As a guide for bringing things back into balance, Beynon detailed five elements of the Inclusive City. First, the Inclusive City is prosperous. It fosters 21st century job growth across all wage levels. Second, the Inclusive City is educated. It offers a spectrum of learning opportunities (experiential, vocational) beginning with Pre-K, and provides flexible day care for low and middle wage workers so that educational opportunities can be realized. Third, the Inclusive City is diverse. Its mosaic of neighborhoods offers housing of all types and at all price points. Fourth, the Inclusive City is connected. TOD networks are fully built out so that mobility options are maximized for all neighborhoods. Finally, the Inclusive City is healthy. Its green spaces are widely accessible and it offers equitable access to good food. Beynon wrapped all of this together by noting that humans are the meaning-making animal. Cities must be places that allow people from different cultural backgrounds to make meaning for themselves, to “own” the city in different ways, and to determine their own futures.

Christopher Beynon (D. Saitta)

Christopher Beynon (D. Saitta)

The Elephant in the Room

Just about every audience Q&A following these talks zeroed in on what Beynon foregrounded as the price of our urban prosperity: gentrification. How can we make it so that the long-term residents of revitalizing neighborhoods aren’t displaced, and that the city center is as demographically diverse as the nation at large? Not everyone had a satisfactory answer. Beynon was asked to name cities that are doing inclusion especially well, and he was at a bit of a loss. He suggested that no city is doing great because the focus up to now has simply been on attracting people back to the urban core. Jennifer Vey came closest to hitting the mark: we need to start locating innovation hubs in low income communities. The benefits of gentrification don’t trickle down, something that even the original author of creative class theory has come to realize. Alternatively, the approach must be intentional and aggressive, with local residents intimately involved in decision-making.

The Summit’s break-out sessions provided additional opportunities to explore answers to questions about inclusivity and equity. The answers will likely be familiar to readers of this blog. Community Land Trusts, micro-housing initiatives, and affordable housing funds all got some run (the affordable housing fund recently established in Denver received plaudits). Christopher Beynon opined that, in the Inclusive City, affordable housing shouldn’t be distinguishable from market-rate housing. That is, it doesn’t need to look generic, cheap, and impermanent. However, there’s also no reason why affordable housing shouldn’t look better than market-rate housing. We have some iconic, meaning-rich examples right here in the United States, like the New Carver Apartments in Los Angeles.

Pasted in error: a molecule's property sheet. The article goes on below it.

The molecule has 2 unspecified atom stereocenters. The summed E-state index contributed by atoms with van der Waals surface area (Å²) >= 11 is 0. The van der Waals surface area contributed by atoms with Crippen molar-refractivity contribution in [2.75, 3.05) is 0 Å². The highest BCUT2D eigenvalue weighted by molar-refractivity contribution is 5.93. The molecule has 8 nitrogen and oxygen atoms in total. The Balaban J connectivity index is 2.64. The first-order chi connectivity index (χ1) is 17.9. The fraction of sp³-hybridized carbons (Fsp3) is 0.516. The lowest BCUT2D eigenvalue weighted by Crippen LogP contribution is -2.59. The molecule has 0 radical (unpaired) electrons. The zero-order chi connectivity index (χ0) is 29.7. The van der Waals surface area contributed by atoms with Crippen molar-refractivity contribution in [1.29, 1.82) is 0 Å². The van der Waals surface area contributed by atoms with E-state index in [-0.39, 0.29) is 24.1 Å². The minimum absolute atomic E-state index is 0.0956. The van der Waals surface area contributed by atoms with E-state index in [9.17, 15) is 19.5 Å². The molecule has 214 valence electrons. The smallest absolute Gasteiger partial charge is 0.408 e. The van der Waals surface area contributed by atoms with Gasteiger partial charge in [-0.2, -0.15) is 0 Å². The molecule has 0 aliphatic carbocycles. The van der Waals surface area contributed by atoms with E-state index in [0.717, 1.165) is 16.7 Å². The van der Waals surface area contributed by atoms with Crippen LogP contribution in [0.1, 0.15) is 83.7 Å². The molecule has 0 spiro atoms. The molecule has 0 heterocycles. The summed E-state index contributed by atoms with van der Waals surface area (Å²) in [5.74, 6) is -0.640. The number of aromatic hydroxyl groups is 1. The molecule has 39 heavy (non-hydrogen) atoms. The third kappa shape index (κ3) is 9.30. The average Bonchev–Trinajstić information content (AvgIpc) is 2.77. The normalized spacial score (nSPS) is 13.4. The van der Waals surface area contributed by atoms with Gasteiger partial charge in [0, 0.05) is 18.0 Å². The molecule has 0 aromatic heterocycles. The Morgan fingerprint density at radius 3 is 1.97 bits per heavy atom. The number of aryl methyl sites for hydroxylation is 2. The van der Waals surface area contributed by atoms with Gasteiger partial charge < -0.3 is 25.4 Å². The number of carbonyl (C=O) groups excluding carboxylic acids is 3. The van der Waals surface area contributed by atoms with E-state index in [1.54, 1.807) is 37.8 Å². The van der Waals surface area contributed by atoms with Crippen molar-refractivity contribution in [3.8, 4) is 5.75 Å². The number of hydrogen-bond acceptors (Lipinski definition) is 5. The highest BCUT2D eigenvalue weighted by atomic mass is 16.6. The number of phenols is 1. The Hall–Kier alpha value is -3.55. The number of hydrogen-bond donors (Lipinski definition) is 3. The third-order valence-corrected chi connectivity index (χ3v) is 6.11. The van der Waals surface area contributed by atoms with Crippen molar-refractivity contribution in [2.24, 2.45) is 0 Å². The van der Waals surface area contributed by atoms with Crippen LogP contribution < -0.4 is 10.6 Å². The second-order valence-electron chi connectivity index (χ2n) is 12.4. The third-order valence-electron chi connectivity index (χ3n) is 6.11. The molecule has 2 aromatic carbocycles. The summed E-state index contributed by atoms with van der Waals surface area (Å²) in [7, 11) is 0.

New Carver Apartments, Los Angeles (Ivan Baan)

New Carver Apartments, Los Angeles (Ivan Baan)

Transforming traditional community institutions can also help create equity. For example, leaders from the Denver Public Library and the Free Library of Philadelphia offered some compelling ideas for turning these stuffiest of American institutions into business incubators, job training sites, and other kinds of community resource centers. The vision is reminiscent of what made London’s Idea Stores cherished community assets. There was strong consensus that we need better public spaces and better programming of those spaces. We could use more liberal zoning rules so that displaced people have opportunities for settling in other parts of the city that are currently off limits. Public-Private Partnerships were strongly endorsed as a way to foot the bill for various experiments in placemaking. Finally, and perhaps most importantly, multiple speakers urged professional planners and urbanists to get out of their silos and begin thinking and collaborating across disciplines and agencies.

The Idea Store in Whitechapel, London (D. Saitta)

The Idea Store in Whitechapel, London (D. Saitta)

Lessons for Moving Forward

The critical perspective on contemporary urbanism offered at this year’s Summit was refreshing given the overly triumphal tone of last year’s Summit. There were numerous good takeaway messages. The calls to remove silos between thought and practice, and deconstruct language differences across disciplines and agencies, were well-taken. Focusing on the users of space—i.e., people, and their spectrum of needs ranging from the economic to the spiritual—is to the good. So too is calling out the limits of design to achieve social goals. But we shouldn’t discount design too much. There still seems to be a dearth of good work about how architecture and public space can be designed to accommodate cultural differences, and thereby facilitate the sort of meaning-making discussed by Christopher Beynon.

The consistent invocation of culture at this year’s Summit was music to an anthropologist’s ears. It was good to hear from keynoter speakers and breakout session leaders alike that culture drives cities, that place must be infused with culture and cultural meaning, and that change should connect to the culture of a community. Of course, anthropologists don’t have a monopoly on understanding culture as it relates to human buildings and landscapes. However, our perspective is unique in that it is unbounded by time and space. Thus, inserting anthropological and archaeological knowledge about cultural diversity and meaning into planning curricula, and staffing planning offices with professional ethnographers skilled in working with communities, would seem well-advised if the vision of an inclusive, equitable city is to become a reality.